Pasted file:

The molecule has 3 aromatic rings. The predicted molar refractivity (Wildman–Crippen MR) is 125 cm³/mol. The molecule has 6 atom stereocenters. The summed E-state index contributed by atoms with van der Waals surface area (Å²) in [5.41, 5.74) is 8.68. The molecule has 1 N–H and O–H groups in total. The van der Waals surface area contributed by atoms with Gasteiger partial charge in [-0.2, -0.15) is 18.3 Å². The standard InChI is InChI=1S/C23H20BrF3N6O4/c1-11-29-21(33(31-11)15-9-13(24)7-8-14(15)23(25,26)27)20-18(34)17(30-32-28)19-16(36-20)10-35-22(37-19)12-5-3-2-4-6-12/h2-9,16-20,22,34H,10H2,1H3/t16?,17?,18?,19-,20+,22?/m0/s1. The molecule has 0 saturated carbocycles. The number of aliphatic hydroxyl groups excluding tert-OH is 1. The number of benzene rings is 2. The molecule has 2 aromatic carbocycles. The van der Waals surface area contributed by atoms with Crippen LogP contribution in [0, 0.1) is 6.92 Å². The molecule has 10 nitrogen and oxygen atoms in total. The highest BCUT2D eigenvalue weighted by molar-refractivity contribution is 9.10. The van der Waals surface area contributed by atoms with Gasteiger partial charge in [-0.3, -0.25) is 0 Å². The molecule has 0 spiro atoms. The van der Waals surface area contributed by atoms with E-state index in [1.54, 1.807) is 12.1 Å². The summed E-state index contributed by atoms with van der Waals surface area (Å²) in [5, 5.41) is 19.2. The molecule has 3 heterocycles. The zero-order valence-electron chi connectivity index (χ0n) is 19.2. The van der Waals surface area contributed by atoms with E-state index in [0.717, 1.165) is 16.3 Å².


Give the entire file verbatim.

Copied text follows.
The molecule has 3 aromatic rings. The predicted molar refractivity (Wildman–Crippen MR) is 125 cm³/mol. The molecule has 6 atom stereocenters. The summed E-state index contributed by atoms with van der Waals surface area (Å²) in [5.41, 5.74) is 8.68. The molecule has 1 N–H and O–H groups in total. The van der Waals surface area contributed by atoms with Gasteiger partial charge in [-0.2, -0.15) is 18.3 Å². The standard InChI is InChI=1S/C23H20BrF3N6O4/c1-11-29-21(33(31-11)15-9-13(24)7-8-14(15)23(25,26)27)20-18(34)17(30-32-28)19-16(36-20)10-35-22(37-19)12-5-3-2-4-6-12/h2-9,16-20,22,34H,10H2,1H3/t16?,17?,18?,19-,20+,22?/m0/s1. The molecule has 0 saturated carbocycles. The number of aliphatic hydroxyl groups excluding tert-OH is 1. The number of benzene rings is 2. The molecule has 2 aromatic carbocycles. The van der Waals surface area contributed by atoms with Crippen LogP contribution in [0, 0.1) is 6.92 Å². The molecule has 10 nitrogen and oxygen atoms in total. The highest BCUT2D eigenvalue weighted by molar-refractivity contribution is 9.10. The van der Waals surface area contributed by atoms with Gasteiger partial charge in [-0.3, -0.25) is 0 Å². The molecule has 0 spiro atoms. The van der Waals surface area contributed by atoms with E-state index in [1.54, 1.807) is 12.1 Å². The summed E-state index contributed by atoms with van der Waals surface area (Å²) in [5, 5.41) is 19.2. The molecule has 3 heterocycles. The zero-order valence-electron chi connectivity index (χ0n) is 19.2. The van der Waals surface area contributed by atoms with E-state index in [0.717, 1.165) is 16.3 Å².